The local executive has become a dynamic body that represents well, in my humble opinion, the diversity of our membership and of Cardiff’s employees. It is not easy to balance activism and an ever increasing workload and I want to take this opportunity to acknowledge the efforts made by everyone who contributes to the work of the branch. In discussion with management we say that a diversity of opinion in committees and meetings makes for better decision making, and I think we have to believe in this ourselves.
We had a particularly intense emergency meeting of the executive three weeks ago to discuss the invitation from management to sign a joint statement on Transforming Cardiff. The executive wasn’t able to support this and we asked instead for a meeting with all stakeholders at which some of the premises of the restructuring programme can be examined and discussed. Unite, Unison, and the Students’ Union were supportive of this request, and we understand that this meeting will take place on the 20th of March [this has now happened, and we will keep you informed of progress as we digest what happened and plan next steps].
At Senate I queried what seemed to me be the mismatch between some parts of the Transforming Cardiff document and the most recent statistics on admissions and recruitment that point to record numbers of applications to study at Cardiff, and a record number of places being offered. How does it make sense to be planning to cut staff when the student body will almost certainly grow, and when we know that many of our colleagues already feel that their workloads are barely manageable? This, I think, is going to be the key issue for the next year.
There has been lots of other activity locally and I will mention briefly activism with regards to Health and Safety, and Cardiff UCU’s withdrawal from the Gold Award Assessment, as well as the anti-precarity survey; a disability awareness event in December; the setting up of an anti-casualization working group; representations on the university’s commitment to green objectives; campaigning on workload; feedback on the Equal Pay Audit and other equalities work; and the setting up of the financial analysis working group. Caseworkers have also been busy throughout the year representing members and their interests.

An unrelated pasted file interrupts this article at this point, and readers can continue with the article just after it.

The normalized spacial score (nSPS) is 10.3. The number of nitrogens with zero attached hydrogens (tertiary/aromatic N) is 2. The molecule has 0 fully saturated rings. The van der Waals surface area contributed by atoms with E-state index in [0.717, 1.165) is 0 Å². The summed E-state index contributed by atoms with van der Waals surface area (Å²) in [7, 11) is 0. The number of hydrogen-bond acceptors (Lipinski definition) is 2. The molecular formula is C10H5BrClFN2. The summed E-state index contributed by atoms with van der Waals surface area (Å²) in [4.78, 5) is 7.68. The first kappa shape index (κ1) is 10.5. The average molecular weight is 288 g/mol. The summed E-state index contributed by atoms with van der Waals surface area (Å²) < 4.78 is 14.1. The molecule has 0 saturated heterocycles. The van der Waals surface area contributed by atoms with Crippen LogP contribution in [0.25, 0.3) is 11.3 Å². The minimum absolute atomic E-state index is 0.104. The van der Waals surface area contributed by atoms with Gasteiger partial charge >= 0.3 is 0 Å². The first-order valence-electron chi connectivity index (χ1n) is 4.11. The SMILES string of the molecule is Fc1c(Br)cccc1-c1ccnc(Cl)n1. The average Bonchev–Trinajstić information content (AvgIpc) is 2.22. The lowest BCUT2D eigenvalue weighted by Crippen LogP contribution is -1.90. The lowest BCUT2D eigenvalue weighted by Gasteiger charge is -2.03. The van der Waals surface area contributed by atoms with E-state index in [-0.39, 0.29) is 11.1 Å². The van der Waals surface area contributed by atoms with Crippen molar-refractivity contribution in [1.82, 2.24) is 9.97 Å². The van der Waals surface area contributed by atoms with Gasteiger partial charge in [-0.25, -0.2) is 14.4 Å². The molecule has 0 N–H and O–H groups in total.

To end, and since it’s just over a year since so many people here gave up their time and their income to fight for our pensions, I think the year anniversary of that struggle should be recalled. I can’t do better than Stephen Stanley did in his speech to a member’s meeting last year and so would encourage colleagues to look at the text again on the website.
It’s also a little more than a year since the death of Malcolm Anderson. On the same YouTube channel where the videos with analysis of Transforming Cardiff are posted, you can also find a copy of the clip in which the BBC interviewed Malcolm’s widow. She speaks very movingly about her family’s loss.
It’s been a difficult year, but also one that has seen the branch grow in strength, and we need that, because all the indications seem to be that the difficulties are going to go on and may become more challenging. If I can say one more thing, it would be to appeal to colleagues and members in departments and schools where there isn’t a local rep either to volunteer or to encourage others to do so, because what we’ve found in the Get The Vote Out organising was that this network is really important for making communication with members more effective.
Quevedo, a Golden Age Spanish poet said ‘Donde hay poca justicia es un peligro tener razón’ which means, more or less, ‘Where justice is in short supply, to have reason on one’s side is perilous’. If anywhere ought to be a haven for reason it is our universities, and so they can’t afford to be places where justice is in short supply.
Long live constructive and critical resistance.